Deal Followed by Bombs, UN Silent, Chad Pollution
Matthew Russell Lee
NATIONS, February 26 -- After Sudan's President al Bashir cut a deal
with the Justice and Equality Movement rebels, then began bombing the
remaining SLA rebels in South Darfurf, messages of congratulations
kept on rolling in. UN Secretary General Ban Ki-moon welcomed,
through his spokesman, the JEM and Bashir deal. Inner City Press
asked, but what about the bombs continuing to fall upon Darfur? Ban's
spokesman had no comment.
asked a permanent five Security Council Ambassador, do you think the
deal's a scam? The response first dealt with Chad and Sudan, the Deby
- Bashir peace deal that preceded the JEM deal. Maybe they both
realized it was in their interest to stop fighting, the Permanent
Representative said. Both are facing elections, Bashir in April and
Deby after that.
why is Deby
moving to throw out the UN mission? Deby "never wanted it,"
the Ambassador explained. Deby took offense when it was suggested he
wanted the UN out before he cooked his upcoming election. "MINURCAT
has no election watching mandate," Deby pointed out, as did his
UN Ambassador Allam-mi. A skeptic noted that even if it did, just
like Hamid Karzai, Deby need not worry.
Sudan show and tell of JEM weapons at Omdurman
Peacekeeper, Frenchman Alain Le Roy, is in Chad meeting with Deby.
The P-5 Ambassador said it cannot be all or nothing. The Mission was
supposed to leave in March 2011 anyway, the Perm Rep argued. What we
want is an organized withdrawal, say in nine months instead of three.
And Deby takes over all the infrastructure built there? But of
has been told, during the hand over from the European Union to the
UN, that France asked the UN to "indemnify" it for
pollution it caused, in Abeche and elsewhere. What is the purpose of
the UN and its blanket immunity, but to further shield of the P-5
from their own pollution? The UN did quietly agree to pay for much of
what it used for its mission in Eastern Chad. Watch this site.
* * *
Chad Says UN Destroys Airstrips, Logjam on Shakedown Street
Matthew Russell Lee
NATIONS, February 17 -- In Chad, the "traffic" of the UN's
peacekeeping mission is "destroying our infrastructure,"
Chad's Ambassador to the UN Ahmad Allam-mi told the Press on
Wednesday. Inner City Press asked him about landing and other fees
that Chad's Idriss Deby government had been charging international
peacekeepers, and to respond to the idea that Deby's threat to throw
the UN out is just a ploy to get more money. Video here,
Allam-mi replied that there are "taxes for services rendered by
state companies." He called these a "royalty" and said
that "there is an agreement that we signed."
the UN, like
the European Union force before it, has never wanted to disclose how
much it agreed to pay Deby. Even at Wednesday's UN noon briefing,
when Inner City Press asked UN Deputy Spokesperson Marie Okabe, she
did not provide an answer, or even promise one in the future. Video here.
briefing, when the Security Council suspended their meeting on Chad
for a lunch break, Inner City Press asked top UN Peacekeeper Alain Le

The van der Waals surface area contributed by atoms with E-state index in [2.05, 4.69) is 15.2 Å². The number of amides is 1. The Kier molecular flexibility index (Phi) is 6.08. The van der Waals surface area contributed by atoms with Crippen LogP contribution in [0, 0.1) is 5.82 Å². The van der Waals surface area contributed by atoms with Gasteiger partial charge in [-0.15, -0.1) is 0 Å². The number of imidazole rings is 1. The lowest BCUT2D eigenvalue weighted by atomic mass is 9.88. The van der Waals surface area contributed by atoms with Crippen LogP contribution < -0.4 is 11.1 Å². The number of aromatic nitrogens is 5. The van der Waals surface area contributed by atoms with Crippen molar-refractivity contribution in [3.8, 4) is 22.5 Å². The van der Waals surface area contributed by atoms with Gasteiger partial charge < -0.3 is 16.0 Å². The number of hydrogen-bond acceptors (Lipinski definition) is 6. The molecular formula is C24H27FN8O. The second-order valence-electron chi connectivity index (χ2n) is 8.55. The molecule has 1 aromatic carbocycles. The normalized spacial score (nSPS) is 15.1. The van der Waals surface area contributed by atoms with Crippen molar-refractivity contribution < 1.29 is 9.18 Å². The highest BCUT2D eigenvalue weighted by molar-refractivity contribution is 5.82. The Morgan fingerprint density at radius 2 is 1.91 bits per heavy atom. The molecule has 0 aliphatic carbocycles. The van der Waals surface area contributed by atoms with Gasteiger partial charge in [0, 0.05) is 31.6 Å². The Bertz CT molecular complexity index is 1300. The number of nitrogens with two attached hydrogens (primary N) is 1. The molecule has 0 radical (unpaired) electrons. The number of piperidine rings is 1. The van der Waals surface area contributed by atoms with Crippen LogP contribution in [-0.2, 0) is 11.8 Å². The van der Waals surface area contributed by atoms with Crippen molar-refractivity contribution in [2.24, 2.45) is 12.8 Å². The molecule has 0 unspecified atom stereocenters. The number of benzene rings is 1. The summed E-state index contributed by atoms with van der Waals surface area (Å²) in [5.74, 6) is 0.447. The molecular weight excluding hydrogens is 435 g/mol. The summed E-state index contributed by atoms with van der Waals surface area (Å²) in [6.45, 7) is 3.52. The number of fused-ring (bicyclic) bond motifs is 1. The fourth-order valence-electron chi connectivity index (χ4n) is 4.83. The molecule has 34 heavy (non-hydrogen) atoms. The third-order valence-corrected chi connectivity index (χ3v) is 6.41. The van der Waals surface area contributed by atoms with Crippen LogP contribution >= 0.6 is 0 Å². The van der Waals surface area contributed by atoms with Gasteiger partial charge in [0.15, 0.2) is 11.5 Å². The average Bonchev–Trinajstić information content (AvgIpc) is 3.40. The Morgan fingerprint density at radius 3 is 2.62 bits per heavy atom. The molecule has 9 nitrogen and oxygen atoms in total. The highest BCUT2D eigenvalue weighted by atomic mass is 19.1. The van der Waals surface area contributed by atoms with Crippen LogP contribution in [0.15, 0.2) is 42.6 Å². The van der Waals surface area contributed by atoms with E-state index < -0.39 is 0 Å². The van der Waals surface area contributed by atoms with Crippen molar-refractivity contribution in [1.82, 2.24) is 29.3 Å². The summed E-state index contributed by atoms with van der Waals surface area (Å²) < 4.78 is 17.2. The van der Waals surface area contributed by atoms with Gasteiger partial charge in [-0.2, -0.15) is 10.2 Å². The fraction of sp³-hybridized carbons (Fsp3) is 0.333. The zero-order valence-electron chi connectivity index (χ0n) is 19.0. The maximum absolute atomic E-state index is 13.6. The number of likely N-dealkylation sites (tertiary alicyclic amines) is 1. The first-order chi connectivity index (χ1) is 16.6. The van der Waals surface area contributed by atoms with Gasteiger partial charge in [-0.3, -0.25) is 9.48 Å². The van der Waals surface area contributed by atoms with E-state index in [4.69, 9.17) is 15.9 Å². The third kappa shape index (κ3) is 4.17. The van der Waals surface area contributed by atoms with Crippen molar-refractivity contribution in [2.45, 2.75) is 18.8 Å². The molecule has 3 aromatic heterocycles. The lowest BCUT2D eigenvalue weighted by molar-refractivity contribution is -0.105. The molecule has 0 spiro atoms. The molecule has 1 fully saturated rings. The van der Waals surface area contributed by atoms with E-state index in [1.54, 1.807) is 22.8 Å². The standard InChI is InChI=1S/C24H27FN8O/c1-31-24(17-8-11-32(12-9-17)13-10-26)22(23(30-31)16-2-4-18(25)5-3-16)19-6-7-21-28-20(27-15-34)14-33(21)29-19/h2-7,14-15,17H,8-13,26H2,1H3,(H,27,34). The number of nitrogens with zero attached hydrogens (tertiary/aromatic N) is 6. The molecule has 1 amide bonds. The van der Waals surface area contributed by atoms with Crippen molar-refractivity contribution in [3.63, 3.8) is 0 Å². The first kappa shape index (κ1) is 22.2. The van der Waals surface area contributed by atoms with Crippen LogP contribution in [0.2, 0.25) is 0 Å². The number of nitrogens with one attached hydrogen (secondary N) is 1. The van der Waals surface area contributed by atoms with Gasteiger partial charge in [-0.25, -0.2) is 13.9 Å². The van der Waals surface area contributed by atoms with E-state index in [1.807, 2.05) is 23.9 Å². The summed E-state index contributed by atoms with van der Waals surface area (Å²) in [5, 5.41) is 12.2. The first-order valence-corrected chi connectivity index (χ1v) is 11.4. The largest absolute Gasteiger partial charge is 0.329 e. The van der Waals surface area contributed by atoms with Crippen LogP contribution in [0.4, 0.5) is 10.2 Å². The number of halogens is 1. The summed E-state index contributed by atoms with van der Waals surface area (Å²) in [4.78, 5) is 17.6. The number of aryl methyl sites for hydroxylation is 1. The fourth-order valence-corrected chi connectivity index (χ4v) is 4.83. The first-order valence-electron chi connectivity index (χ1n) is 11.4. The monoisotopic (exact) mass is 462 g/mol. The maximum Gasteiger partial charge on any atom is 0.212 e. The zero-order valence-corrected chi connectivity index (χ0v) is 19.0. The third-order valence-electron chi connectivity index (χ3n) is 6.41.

Roy about the alleged "destruction" of Chad's
infrastructure, and whether the UN might now agree to pay more in
order to keep the MINURCAT mission in place.
there yet," Le Roy said. But are "we" getting
Inner City Press exclusively
covered a closed door meeting of Troop
Contributing Countries at which European countries with notable
exception of France, Chad's former colonial power, complained about
high landing fees charged by Deby. Click here
for that Inner City
the mission was
handed over from the European Union to the UN, it was said, Deby
tried to charge the UN for infrastructure built by the EU. Now,
informed sources say, Deby is at it again.
UN's Ban and Deby, payments for MINURCAT not shown
groups are demanding that MINURCAT stay in place to protect their
operations and civilians. As top UN Humanitarian John Holmes told the
Press on Wednesday, while some NGOs won't accept escorts from armed
peacekeepers, others do.
asked Holmes if it would be possible to keep the mission in the
Central African Republic, which it also serves, even if Chad kicks it
out. No, Holmes answered. It would have to be a separate mission. He
said he thinks the Central African Republic wants to keep the UN
Deby's gambit results in higher payments from the UN, the Central
African Republic and other hosts of peacekeeping missions would be
foolish not to also try the shakedown. Watch this site.
in mid 2008 when Inner City Press and other UN correspondents
accompanied the Security Council to Chad and elsewhere in Africa,
Deby skipped a scheduled meeting with the Council. Many questioned
why Deby would rebuff France, whose then Ambassador Jean Maurice
Ripert was in charge of the Chad leg of the trip. Sources tell Inner
City Press that Deby was four sheets to the wind, en flight back from
briefing, Ambassador Ahmad Allam-mi told Inner City Press, you try to
get me in trouble by quoting my president to me. But President Deby,
it appears, contains multitudes.
conference was stopped for two minutes as the headphones for
translation did not work. Video here, from Minute 25:53. Echoes
of French Ambassador Gerard Araud's melt down at the beginning of
February when the translation headsets weren't available. He demanded
to konw, where are the helmets? Now some question, as Chad shakes down
the UN as it did the EU, where is France?